Baha’i: In film and word, celebrate the birth of Baha’u’llah

A Baha’i house of worship, where all are welcome—thanks to teachings of unity by Baha’u’llah. Photo courtesy of Fotopedia. (Why isn’t there a photo of Baha’u’llah here? Baha’is regard Baha’u’llah’s portrait as so sacred that it should never be displayed in the open. Rather, it is to be viewed only by those who pay it appropriate reverence.)SUNSET SUNDAY, NOVEMBER 11: What the world truly needs is unity—at least, that’s what Baha’i leader Baha’u’llah preached in the 19th century—and today, devotees worldwide celebrate the birthday of this Manifestation of God. Even Cambridge orientalist Edward Browne commented on his meeting Baha’u’llah with utmost reverence: “The face of him on whom I gazed I can never forget, though I cannot describe it. Those piercing eyes seemed to read one’s very soul … I bowed myself before one who is the object of a devotion and love which kings might envy and emperors sigh for in vain!” (Read the whole piece at Baha’ On this date 195 years ago, Baha’u’llah was born in Tehran, Iran. Later, his birthday was deemed a holy day.

Though crediting several Messengers of God of other religions through the ages—including Abraham, Krishna, Zoroaster, Moses, Buddha, Jesus and Muhammad—Baha’is believe that Baha’u’llah became the Messenger for this era when he entered the world on Nov. 12, 1817. (Visualize his life in pictures or learn more about his writings at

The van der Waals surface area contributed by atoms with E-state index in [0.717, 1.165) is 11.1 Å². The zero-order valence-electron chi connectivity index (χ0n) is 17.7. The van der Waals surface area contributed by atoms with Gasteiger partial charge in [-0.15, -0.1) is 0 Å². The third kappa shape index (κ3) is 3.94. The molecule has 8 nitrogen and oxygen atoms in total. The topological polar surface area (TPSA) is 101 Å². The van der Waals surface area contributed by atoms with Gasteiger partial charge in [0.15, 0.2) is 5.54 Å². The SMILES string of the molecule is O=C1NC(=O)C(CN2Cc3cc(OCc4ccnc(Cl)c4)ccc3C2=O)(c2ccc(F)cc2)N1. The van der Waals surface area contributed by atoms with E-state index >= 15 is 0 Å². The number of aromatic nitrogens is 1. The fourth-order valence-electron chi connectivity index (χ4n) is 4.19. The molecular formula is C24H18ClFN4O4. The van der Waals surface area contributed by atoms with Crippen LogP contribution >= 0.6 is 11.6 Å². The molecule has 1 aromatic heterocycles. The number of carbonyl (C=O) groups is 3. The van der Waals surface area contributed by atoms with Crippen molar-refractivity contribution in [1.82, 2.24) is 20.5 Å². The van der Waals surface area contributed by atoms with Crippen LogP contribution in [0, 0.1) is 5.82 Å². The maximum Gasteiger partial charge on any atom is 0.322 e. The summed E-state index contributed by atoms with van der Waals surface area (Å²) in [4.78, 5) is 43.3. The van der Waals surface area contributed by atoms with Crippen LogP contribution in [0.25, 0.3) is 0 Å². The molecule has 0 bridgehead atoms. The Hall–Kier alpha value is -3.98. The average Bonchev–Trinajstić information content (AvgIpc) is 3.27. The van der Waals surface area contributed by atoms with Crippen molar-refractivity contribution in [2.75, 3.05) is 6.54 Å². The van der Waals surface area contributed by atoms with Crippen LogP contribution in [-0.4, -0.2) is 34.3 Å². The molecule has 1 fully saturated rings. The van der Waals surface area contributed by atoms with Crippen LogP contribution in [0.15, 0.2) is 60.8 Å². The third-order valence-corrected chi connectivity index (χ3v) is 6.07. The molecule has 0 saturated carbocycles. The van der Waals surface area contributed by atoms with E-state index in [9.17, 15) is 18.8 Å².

Baha’u’llah’s emphasis on unity remains of utmost prominence in Baha’ism today. Baha’u’llah preached of one God, One from which all world religions stem. This leader’s birthday is one of nine holy days on the Baha’i calendar and is observed with community gatherings and prayer. (Wikipedia has details.)


While Baha’is face persecution worldwide, raising awareness of their continued message brings very real danger—and thus was the case with “The Gardner,” a film that told an inside story of Baha’ism at the recent Beirut International Film Festival. When famed Iranian director Mohsen Makhmalbaf worked on the film, it was a “very secret affair,” a source reported to ALMonitor. The film was announced within 48 hours of its world premiere in Korea, and showing at the Festival occurred just hours later. Still, the festival’s founder is calling the film “beautiful.”

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